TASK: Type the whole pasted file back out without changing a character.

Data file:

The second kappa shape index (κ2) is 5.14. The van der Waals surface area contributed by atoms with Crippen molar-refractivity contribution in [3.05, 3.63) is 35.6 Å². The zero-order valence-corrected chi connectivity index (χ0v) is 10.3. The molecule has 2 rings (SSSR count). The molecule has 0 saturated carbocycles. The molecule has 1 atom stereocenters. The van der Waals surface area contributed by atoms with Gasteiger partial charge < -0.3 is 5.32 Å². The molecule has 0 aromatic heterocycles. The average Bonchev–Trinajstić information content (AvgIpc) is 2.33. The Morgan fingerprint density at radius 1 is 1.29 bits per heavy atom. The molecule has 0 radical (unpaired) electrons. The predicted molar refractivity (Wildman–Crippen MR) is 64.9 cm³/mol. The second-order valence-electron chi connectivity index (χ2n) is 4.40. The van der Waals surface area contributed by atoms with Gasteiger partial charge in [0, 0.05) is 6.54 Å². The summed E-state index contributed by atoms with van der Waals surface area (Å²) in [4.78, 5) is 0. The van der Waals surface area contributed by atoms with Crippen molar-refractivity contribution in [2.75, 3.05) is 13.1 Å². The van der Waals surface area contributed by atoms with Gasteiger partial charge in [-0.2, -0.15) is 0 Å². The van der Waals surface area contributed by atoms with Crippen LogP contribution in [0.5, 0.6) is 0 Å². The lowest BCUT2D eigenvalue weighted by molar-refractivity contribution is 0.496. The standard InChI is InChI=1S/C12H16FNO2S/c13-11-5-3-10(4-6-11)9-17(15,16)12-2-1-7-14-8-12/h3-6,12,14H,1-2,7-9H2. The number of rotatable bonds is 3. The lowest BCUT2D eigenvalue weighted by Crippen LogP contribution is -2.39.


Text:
The second kappa shape index (κ2) is 5.14. The van der Waals surface area contributed by atoms with Crippen molar-refractivity contribution in [3.05, 3.63) is 35.6 Å². The zero-order valence-corrected chi connectivity index (χ0v) is 10.3. The molecule has 2 rings (SSSR count). The molecule has 0 saturated carbocycles. The molecule has 1 atom stereocenters. The van der Waals surface area contributed by atoms with Gasteiger partial charge < -0.3 is 5.32 Å². The molecule has 0 aromatic heterocycles. The average Bonchev–Trinajstić information content (AvgIpc) is 2.33. The Morgan fingerprint density at radius 1 is 1.29 bits per heavy atom. The molecule has 0 radical (unpaired) electrons. The predicted molar refractivity (Wildman–Crippen MR) is 64.9 cm³/mol. The second-order valence-electron chi connectivity index (χ2n) is 4.40. The van der Waals surface area contributed by atoms with Gasteiger partial charge in [0, 0.05) is 6.54 Å². The summed E-state index contributed by atoms with van der Waals surface area (Å²) in [4.78, 5) is 0. The van der Waals surface area contributed by atoms with Crippen molar-refractivity contribution in [2.75, 3.05) is 13.1 Å². The van der Waals surface area contributed by atoms with Gasteiger partial charge in [-0.2, -0.15) is 0 Å². The van der Waals surface area contributed by atoms with Crippen LogP contribution in [0.5, 0.6) is 0 Å². The lowest BCUT2D eigenvalue weighted by molar-refractivity contribution is 0.496. The standard InChI is InChI=1S/C12H16FNO2S/c13-11-5-3-10(4-6-11)9-17(15,16)12-2-1-7-14-8-12/h3-6,12,14H,1-2,7-9H2. The number of rotatable bonds is 3. The lowest BCUT2D eigenvalue weighted by Crippen LogP contribution is -2.39.